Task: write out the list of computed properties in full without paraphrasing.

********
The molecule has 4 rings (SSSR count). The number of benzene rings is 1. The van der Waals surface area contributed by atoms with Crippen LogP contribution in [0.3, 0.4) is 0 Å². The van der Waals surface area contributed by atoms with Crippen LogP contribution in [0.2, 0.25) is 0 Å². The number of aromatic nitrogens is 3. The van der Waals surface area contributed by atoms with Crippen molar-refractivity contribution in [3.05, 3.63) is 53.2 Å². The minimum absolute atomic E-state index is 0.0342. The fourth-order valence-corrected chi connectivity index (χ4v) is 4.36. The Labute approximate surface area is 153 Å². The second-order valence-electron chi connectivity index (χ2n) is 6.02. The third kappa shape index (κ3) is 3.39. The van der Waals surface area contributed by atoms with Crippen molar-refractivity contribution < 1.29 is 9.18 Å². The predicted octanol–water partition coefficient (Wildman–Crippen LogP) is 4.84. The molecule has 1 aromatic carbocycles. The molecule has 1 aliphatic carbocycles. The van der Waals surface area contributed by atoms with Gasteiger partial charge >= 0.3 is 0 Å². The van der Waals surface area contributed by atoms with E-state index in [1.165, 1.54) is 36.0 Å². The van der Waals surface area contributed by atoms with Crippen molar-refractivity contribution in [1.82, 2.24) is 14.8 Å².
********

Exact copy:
The molecule has 4 rings (SSSR count). The number of benzene rings is 1. The van der Waals surface area contributed by atoms with Crippen LogP contribution in [0.3, 0.4) is 0 Å². The van der Waals surface area contributed by atoms with Crippen LogP contribution in [0.2, 0.25) is 0 Å². The number of aromatic nitrogens is 3. The van der Waals surface area contributed by atoms with Crippen molar-refractivity contribution in [3.05, 3.63) is 53.2 Å². The minimum absolute atomic E-state index is 0.0342. The fourth-order valence-corrected chi connectivity index (χ4v) is 4.36. The Labute approximate surface area is 153 Å². The second-order valence-electron chi connectivity index (χ2n) is 6.02. The third kappa shape index (κ3) is 3.39. The van der Waals surface area contributed by atoms with Crippen molar-refractivity contribution < 1.29 is 9.18 Å². The predicted octanol–water partition coefficient (Wildman–Crippen LogP) is 4.84. The molecule has 1 aromatic carbocycles. The molecule has 1 aliphatic carbocycles. The van der Waals surface area contributed by atoms with Gasteiger partial charge >= 0.3 is 0 Å². The van der Waals surface area contributed by atoms with E-state index in [1.165, 1.54) is 36.0 Å². The van der Waals surface area contributed by atoms with Crippen molar-refractivity contribution in [1.82, 2.24) is 14.8 Å².